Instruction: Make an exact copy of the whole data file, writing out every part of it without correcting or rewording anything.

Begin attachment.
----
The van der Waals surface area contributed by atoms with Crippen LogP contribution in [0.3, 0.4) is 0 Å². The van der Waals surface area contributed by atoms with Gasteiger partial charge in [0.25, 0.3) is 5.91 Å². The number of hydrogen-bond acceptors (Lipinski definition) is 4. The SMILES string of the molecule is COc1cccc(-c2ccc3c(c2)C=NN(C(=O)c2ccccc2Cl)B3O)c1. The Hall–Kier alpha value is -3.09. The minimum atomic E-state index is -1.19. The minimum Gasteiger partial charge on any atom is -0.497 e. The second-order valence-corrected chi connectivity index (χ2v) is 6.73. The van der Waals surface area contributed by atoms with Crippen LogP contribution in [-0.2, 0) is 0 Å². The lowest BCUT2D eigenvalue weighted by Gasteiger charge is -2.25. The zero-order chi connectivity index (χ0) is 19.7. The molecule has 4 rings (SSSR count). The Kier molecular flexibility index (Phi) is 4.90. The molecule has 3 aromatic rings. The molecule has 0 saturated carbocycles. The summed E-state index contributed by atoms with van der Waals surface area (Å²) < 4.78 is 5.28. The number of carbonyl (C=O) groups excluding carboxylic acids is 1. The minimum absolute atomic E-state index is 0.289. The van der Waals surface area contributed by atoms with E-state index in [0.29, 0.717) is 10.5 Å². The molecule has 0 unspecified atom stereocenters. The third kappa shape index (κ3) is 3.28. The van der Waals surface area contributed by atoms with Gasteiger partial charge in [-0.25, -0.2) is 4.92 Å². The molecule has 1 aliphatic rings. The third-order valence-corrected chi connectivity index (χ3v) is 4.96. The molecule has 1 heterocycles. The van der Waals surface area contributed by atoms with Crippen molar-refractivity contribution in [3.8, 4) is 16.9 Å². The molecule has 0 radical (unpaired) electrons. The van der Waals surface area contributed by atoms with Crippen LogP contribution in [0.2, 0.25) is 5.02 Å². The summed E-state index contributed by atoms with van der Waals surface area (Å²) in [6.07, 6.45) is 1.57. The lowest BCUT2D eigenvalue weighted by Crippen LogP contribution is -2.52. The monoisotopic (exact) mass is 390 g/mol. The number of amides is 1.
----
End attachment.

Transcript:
The van der Waals surface area contributed by atoms with Crippen LogP contribution in [0.3, 0.4) is 0 Å². The van der Waals surface area contributed by atoms with Gasteiger partial charge in [0.25, 0.3) is 5.91 Å². The number of hydrogen-bond acceptors (Lipinski definition) is 4. The SMILES string of the molecule is COc1cccc(-c2ccc3c(c2)C=NN(C(=O)c2ccccc2Cl)B3O)c1. The Hall–Kier alpha value is -3.09. The minimum atomic E-state index is -1.19. The minimum Gasteiger partial charge on any atom is -0.497 e. The second-order valence-corrected chi connectivity index (χ2v) is 6.73. The van der Waals surface area contributed by atoms with Crippen LogP contribution in [-0.2, 0) is 0 Å². The lowest BCUT2D eigenvalue weighted by Gasteiger charge is -2.25. The zero-order chi connectivity index (χ0) is 19.7. The molecule has 4 rings (SSSR count). The Kier molecular flexibility index (Phi) is 4.90. The molecule has 3 aromatic rings. The molecule has 0 saturated carbocycles. The summed E-state index contributed by atoms with van der Waals surface area (Å²) < 4.78 is 5.28. The number of carbonyl (C=O) groups excluding carboxylic acids is 1. The minimum absolute atomic E-state index is 0.289. The van der Waals surface area contributed by atoms with E-state index in [0.29, 0.717) is 10.5 Å². The molecule has 0 unspecified atom stereocenters. The third kappa shape index (κ3) is 3.28. The van der Waals surface area contributed by atoms with Gasteiger partial charge in [-0.25, -0.2) is 4.92 Å². The molecule has 1 aliphatic rings. The third-order valence-corrected chi connectivity index (χ3v) is 4.96. The molecule has 1 heterocycles. The van der Waals surface area contributed by atoms with Crippen molar-refractivity contribution in [3.8, 4) is 16.9 Å². The molecule has 0 radical (unpaired) electrons. The van der Waals surface area contributed by atoms with Crippen LogP contribution in [0.2, 0.25) is 5.02 Å². The summed E-state index contributed by atoms with van der Waals surface area (Å²) in [6.07, 6.45) is 1.57. The lowest BCUT2D eigenvalue weighted by Crippen LogP contribution is -2.52. The monoisotopic (exact) mass is 390 g/mol. The number of amides is 1.